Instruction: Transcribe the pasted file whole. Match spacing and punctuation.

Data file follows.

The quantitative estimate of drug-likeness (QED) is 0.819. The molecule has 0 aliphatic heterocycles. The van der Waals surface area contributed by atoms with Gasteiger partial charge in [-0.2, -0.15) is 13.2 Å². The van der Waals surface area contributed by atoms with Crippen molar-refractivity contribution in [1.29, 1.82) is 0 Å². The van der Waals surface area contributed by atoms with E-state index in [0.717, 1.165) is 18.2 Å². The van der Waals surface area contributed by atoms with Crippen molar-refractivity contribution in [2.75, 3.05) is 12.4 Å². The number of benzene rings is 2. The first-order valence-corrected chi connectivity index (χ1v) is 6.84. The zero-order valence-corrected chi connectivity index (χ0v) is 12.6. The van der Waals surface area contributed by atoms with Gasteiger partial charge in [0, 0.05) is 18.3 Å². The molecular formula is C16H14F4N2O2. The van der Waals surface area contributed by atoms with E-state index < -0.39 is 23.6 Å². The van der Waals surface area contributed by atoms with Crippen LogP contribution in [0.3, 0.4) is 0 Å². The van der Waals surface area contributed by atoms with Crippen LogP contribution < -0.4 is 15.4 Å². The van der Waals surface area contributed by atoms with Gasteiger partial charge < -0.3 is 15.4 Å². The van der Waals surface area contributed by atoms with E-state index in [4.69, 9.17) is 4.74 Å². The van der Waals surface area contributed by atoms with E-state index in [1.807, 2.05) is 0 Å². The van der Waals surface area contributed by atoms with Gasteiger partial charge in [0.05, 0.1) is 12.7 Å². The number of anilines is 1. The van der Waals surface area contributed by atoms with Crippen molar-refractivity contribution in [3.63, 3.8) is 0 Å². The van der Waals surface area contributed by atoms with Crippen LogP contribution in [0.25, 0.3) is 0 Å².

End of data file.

The quantitative estimate of drug-likeness (QED) is 0.819. The molecule has 0 aliphatic heterocycles. The van der Waals surface area contributed by atoms with Gasteiger partial charge in [-0.2, -0.15) is 13.2 Å². The van der Waals surface area contributed by atoms with Crippen molar-refractivity contribution in [1.29, 1.82) is 0 Å². The van der Waals surface area contributed by atoms with E-state index in [0.717, 1.165) is 18.2 Å². The van der Waals surface area contributed by atoms with Crippen molar-refractivity contribution in [2.75, 3.05) is 12.4 Å². The number of benzene rings is 2. The first-order valence-corrected chi connectivity index (χ1v) is 6.84. The zero-order valence-corrected chi connectivity index (χ0v) is 12.6. The van der Waals surface area contributed by atoms with Gasteiger partial charge in [0, 0.05) is 18.3 Å². The molecular formula is C16H14F4N2O2. The van der Waals surface area contributed by atoms with E-state index < -0.39 is 23.6 Å². The van der Waals surface area contributed by atoms with Crippen LogP contribution in [0.3, 0.4) is 0 Å². The van der Waals surface area contributed by atoms with Crippen LogP contribution < -0.4 is 15.4 Å². The van der Waals surface area contributed by atoms with Gasteiger partial charge < -0.3 is 15.4 Å². The van der Waals surface area contributed by atoms with E-state index in [4.69, 9.17) is 4.74 Å². The van der Waals surface area contributed by atoms with E-state index in [1.807, 2.05) is 0 Å². The van der Waals surface area contributed by atoms with Gasteiger partial charge in [0.05, 0.1) is 12.7 Å². The number of anilines is 1. The van der Waals surface area contributed by atoms with Crippen molar-refractivity contribution in [3.63, 3.8) is 0 Å². The van der Waals surface area contributed by atoms with Crippen LogP contribution in [0.25, 0.3) is 0 Å².